Learning Strategy 26: Power Thinking 

Robert Harris
Version Date: December 3, 2012


Power Thinking is a learning strategy that uses a structured but flexible worksheet to stimulate the thinking and remembering process. The Power Thinking worksheet offers a number of stimulating work areas and prompts to help you get beyond questions such as

The Power Thinking worksheet is available as a pdf (requires Adobe Reader or other pdf reading software).
For discussion purposes, the worksheet has been divided into four segments.

Top Segment

Top of Power Thinking Worksheet

The very top of the worksheet has space for the name of the creator, the date, project name, due date, and a check box for marking when the project has been completed, if that is relevant. There is also space after the word Complete to add a date of completion.

Identify, Assess, Define
This area can be used to describe a problem, define terms, take notes (see Learning Strategy 9: Note Taking), provide details, or generally open the issue. The box to the right of this area containts a number of thought-stimulating words to connect to the idea under thought and determine if the connection is relevant. For example, What are the criteria here? What are the tradeoffs we should think about? What would be a nonexample or a disconfirming fact?

Locks, Checklist, Keys
This area can be used to list barriers, difficulties, or other locks that may be inhibiting progress. Alternatively (or at the same time) it can list keys to those locks. And, it can be used for a checklist of steps or tasks that emerge either up front or as the thinking process continues.

Middle Segment

Middle of Power Thinking Worksheet

The middle segment features two side-by-side list boxes that can be used to
Then there is the all-important sandbox.Tha sandbox can be used for jotting random ideas related to thinking, such as a graph, chart, diagram, mnemonic, contact information, and so forth. Second, it can be used for doodling and scribbling. Many people like to make little drawings or geometric shapes while they think. A third and most important use of the sandbox is to free up your working memory so that you can concentrate on the problem at hand. For example, imagine that you are trying to focus on cost cutting ideas in the shipping department or why Hamlet doesn't act sooner. But your concentration is constantly broken by the need to remind yourself to pick up bread and milk later on. In such a case, your working memory is so busy that you can't effectively process what you're supposed to be attending to. When you write down, "Pick up pick up bread and milk," you can release it from your mind and focus on the task at hand. This little sandbox really works. Use it to clear your mind for the real thinking.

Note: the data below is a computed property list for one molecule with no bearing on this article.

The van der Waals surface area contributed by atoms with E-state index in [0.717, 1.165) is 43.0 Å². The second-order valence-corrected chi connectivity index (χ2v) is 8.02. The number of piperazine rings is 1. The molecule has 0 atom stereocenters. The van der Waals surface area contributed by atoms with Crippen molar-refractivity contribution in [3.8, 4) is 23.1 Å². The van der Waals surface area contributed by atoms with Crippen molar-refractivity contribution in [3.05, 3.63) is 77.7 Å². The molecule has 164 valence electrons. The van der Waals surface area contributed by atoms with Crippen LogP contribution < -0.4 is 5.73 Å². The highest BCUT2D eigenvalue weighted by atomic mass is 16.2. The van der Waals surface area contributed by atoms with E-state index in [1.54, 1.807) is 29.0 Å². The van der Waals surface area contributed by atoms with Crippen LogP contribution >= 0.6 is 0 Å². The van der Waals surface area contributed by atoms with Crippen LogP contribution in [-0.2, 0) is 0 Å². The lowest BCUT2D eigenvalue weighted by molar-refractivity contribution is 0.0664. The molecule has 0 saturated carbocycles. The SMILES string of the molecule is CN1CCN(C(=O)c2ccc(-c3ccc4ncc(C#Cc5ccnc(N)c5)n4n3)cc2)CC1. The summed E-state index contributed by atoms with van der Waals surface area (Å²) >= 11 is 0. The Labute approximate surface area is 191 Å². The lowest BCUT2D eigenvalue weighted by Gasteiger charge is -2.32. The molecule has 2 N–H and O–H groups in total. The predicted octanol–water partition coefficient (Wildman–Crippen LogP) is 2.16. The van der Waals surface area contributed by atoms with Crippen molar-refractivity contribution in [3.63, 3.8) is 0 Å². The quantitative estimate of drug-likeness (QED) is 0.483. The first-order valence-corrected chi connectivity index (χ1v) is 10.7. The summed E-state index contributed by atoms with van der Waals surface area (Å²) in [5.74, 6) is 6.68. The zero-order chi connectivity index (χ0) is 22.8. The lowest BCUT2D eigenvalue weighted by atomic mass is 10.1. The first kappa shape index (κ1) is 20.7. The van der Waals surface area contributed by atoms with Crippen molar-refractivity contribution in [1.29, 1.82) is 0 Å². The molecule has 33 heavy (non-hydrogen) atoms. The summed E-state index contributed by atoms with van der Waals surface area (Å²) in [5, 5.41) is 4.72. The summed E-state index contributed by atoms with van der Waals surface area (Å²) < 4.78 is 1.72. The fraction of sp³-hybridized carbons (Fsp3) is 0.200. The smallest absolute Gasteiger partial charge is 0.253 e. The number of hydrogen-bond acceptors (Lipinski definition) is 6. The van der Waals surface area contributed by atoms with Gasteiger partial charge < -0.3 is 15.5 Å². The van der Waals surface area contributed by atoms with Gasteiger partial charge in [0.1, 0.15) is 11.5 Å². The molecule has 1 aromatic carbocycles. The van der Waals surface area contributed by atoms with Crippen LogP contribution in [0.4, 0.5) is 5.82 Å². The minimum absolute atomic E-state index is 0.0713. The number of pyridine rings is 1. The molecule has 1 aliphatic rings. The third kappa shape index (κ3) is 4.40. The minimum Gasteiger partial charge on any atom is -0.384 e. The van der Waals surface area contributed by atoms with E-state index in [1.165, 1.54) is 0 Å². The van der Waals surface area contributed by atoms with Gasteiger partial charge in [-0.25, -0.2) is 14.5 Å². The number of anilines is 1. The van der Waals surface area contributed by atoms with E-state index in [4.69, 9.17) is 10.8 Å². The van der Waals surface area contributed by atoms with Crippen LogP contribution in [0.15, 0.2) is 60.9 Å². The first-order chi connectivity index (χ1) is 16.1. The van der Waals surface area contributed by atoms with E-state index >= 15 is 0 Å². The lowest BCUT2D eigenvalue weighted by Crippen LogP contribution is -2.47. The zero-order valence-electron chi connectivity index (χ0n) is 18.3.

Bottom Segment

Bottom of Power Thinking Worksheet

The leftmost box in the bottom segment of the worksheet can be used for
It is also possible to draw lines connecting the tick marks and the center dot to divide the area into four pieces, ready to do quadrant analysis such as the SWOT technique (Strengths, Weaknesses, Opportunities, and Threats, or CuBeRooT analysis (Costs, Benefits, Results, Tradeoffs).

Decide, Choice 1, Choice 2, To Do
As the labels imply, these two boxes can be used to list alternatives in making a decision (Chocolate or vanilla?), or one can be used for a To Do list and the other for, say questions, alternatives, criteria, and so forth. The two boxes, like those in the middle segment, are set up to present contrasts--of choices, ideas, arguments, facts, and so forth.

Footer Segment
The footer area allows space for summary and extractive comments--the gist of the thinking exercise that filled out the page. (See Learning Strategy 2: Paraphrasing and Learning Strategy 3: Summarizing, for more information.) Revisiting the page of thinking notes at a later time reinforces the memory of the activity and also offers the opportunity for fresh thinking.

Footer of Power Thinking Worksheet

High Performance Learning

Use the Power Thinking sheet in connection with any kind of evaluation, assessment, or group (team) work to help you in your understanding and decision making.

VirtualSalt Home
Learning Strategy 1: Mnemonics
Learning Strategy 2: Paraphrasing
Learning Strategy 3: Summarizing
Learning Strategy 4: Self Monitoring
Learning Strategy 5: Self Explanation
Learning Strategy 6: Mental Rehearsal
Learning Strategy 7: Self Assessment
Learning Strategy 8: The SQ3R Reading Method
Learning Strategy 9: Note Taking
Learning Strategy 10: The Leitner Flash Card System
Learning Strategy 11: Maintaining Interest
Learning Strategy 12: Conversation
Learning Strategy 13: Group Interaction
Learning Strategy 14: Idea Mapping
Learning Strategy 15: Drawing Pictures
Learning Strategy 16: Study Cycles
Learning Strategy 17: Sleep and Rest
Learning Strategy 18: Fluency / Automaticity
Learning Strategy 19: Learning Strategy Checklist
Learning Strategy 20: Asking Questions
Learning Strategy 21: Idea Linking
Learning Strategy 22: How to Use a Book
Learning Strategy 23: Active Listening
Learning Strategy 24: Close Reading
Learning Strategy 25: Fluency / Automaticity
Learning Strategy 26: Power Thinking
Learning Strategy 27: Planning for Learning
Learning Strategy 28: Outlining
Copyright 2011 by Robert Harris | How to cite this page
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About the author:
Robert Harris is a writer and educator with more than 25 years of teaching experience at the college and university level. RHarris at virtualsalt.com